In the midst of all my experimenting to find the one I hoped would be the key that unlocked the mysteries of health and happiness, I enrolled in a natural nutrition program in Canada, one that would prep me for a career as a dedicated holistic nutritionist. I started an Instagram account about holistic nutrition that gained popularity and before long, I had graduated (more on that in a bit) and was running my own online business, doing nutritional consultations for clients all over the world.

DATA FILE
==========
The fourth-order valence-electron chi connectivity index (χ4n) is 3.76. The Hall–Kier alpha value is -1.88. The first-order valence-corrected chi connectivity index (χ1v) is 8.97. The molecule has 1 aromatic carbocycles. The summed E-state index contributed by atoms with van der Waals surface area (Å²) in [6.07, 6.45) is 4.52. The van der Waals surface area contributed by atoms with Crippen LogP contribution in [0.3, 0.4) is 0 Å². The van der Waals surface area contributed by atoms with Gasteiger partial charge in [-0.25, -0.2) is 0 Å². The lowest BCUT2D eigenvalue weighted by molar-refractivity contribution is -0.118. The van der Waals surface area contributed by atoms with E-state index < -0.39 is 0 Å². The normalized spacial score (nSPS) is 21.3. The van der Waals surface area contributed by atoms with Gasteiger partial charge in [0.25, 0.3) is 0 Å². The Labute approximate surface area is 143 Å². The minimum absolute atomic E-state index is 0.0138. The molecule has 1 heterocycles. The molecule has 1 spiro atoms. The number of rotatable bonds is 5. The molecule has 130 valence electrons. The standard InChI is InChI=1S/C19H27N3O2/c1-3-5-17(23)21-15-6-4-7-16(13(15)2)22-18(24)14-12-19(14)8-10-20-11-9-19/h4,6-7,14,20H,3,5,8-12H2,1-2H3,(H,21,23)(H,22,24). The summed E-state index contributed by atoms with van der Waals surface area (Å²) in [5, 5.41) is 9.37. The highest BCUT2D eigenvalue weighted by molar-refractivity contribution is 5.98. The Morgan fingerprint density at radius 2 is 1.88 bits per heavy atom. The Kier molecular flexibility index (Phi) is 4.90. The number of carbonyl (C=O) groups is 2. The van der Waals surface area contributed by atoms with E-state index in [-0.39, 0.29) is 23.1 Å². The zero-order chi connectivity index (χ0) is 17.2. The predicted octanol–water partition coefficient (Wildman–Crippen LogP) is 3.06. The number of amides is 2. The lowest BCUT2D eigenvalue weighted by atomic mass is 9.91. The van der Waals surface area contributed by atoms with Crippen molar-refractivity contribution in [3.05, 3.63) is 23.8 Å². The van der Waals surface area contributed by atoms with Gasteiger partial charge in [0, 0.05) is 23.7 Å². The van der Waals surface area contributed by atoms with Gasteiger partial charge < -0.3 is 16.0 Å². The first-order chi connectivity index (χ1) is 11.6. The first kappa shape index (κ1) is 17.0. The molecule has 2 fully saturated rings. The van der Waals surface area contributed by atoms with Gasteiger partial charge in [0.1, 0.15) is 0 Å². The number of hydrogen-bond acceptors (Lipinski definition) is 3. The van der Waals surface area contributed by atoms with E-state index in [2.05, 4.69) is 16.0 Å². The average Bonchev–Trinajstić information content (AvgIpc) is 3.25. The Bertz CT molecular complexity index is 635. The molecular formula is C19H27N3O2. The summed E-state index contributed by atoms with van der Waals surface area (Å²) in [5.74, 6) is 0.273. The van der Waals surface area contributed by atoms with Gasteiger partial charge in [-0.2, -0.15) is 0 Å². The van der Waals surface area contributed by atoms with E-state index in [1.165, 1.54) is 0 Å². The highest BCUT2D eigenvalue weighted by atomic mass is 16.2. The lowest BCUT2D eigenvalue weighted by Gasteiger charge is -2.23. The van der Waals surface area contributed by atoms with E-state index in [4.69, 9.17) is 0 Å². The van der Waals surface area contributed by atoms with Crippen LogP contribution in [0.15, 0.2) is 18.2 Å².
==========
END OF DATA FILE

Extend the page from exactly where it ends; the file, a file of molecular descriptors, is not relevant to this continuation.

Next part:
As a holistic nutritionist, I was an active participant in what I now consider alternative medicine tomfoolery, specifically pushing supplements on a clientele of the “worried well” who often mistook wellness enthusiasts like me for medical experts. I want to be clear that I wasn’t knowingly deceiving anyone—I really did believe in the solutions I was offering my clients. The world of supplements is one, generally speaking, where the lack of evidence for the “solutions” being peddled is obscured by the fact that these products are part of a multi-billion dollar market, and, thanks in large part to the 1994 Dietary Supplement and Education Act, essentially in an unregulated—or more pointedly, a self-regulated—industry in the United States (according to the FDA’s website, “the law does not require the manufacturer or seller prove to FDA’s satisfaction that the claim is accurate or truthful before it appears on the product.”). In other words: Proof of product efficacy or safety is not required in advance of being sold to the public. To holistic nutrition enthusiasts and people who believe in a certain kind of alt wellness, these “natural” and “holistic” products seem more trustworthy than what mainstream medicine offers. The truth is, they often lack sufficient, peer-reviewed, reliable scientific evidence of their supposed effectiveness.